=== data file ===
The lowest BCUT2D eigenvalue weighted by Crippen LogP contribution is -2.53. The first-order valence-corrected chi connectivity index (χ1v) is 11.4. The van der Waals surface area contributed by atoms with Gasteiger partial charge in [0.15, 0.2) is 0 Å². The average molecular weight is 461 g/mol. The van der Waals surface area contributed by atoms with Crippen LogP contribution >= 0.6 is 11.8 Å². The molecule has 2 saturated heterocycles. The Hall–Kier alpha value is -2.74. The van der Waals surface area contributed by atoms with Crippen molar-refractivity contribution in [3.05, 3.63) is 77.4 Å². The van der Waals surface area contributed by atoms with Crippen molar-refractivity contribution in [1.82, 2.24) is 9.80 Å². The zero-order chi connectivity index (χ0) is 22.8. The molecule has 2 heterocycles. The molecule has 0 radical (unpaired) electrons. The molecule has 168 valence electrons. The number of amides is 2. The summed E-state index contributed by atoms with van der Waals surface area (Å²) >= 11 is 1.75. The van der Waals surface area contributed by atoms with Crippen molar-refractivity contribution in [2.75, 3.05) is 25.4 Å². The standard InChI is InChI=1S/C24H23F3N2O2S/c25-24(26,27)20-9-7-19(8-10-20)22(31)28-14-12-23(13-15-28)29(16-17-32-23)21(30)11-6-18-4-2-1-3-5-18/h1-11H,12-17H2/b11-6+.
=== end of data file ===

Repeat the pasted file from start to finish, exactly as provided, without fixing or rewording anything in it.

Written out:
The lowest BCUT2D eigenvalue weighted by Crippen LogP contribution is -2.53. The first-order valence-corrected chi connectivity index (χ1v) is 11.4. The van der Waals surface area contributed by atoms with Gasteiger partial charge in [0.15, 0.2) is 0 Å². The average molecular weight is 461 g/mol. The van der Waals surface area contributed by atoms with Crippen LogP contribution >= 0.6 is 11.8 Å². The molecule has 2 saturated heterocycles. The Hall–Kier alpha value is -2.74. The van der Waals surface area contributed by atoms with Crippen molar-refractivity contribution in [3.05, 3.63) is 77.4 Å². The van der Waals surface area contributed by atoms with Crippen molar-refractivity contribution in [1.82, 2.24) is 9.80 Å². The zero-order chi connectivity index (χ0) is 22.8. The molecule has 2 heterocycles. The molecule has 0 radical (unpaired) electrons. The molecule has 168 valence electrons. The number of amides is 2. The summed E-state index contributed by atoms with van der Waals surface area (Å²) >= 11 is 1.75. The van der Waals surface area contributed by atoms with Crippen molar-refractivity contribution in [2.75, 3.05) is 25.4 Å². The standard InChI is InChI=1S/C24H23F3N2O2S/c25-24(26,27)20-9-7-19(8-10-20)22(31)28-14-12-23(13-15-28)29(16-17-32-23)21(30)11-6-18-4-2-1-3-5-18/h1-11H,12-17H2/b11-6+.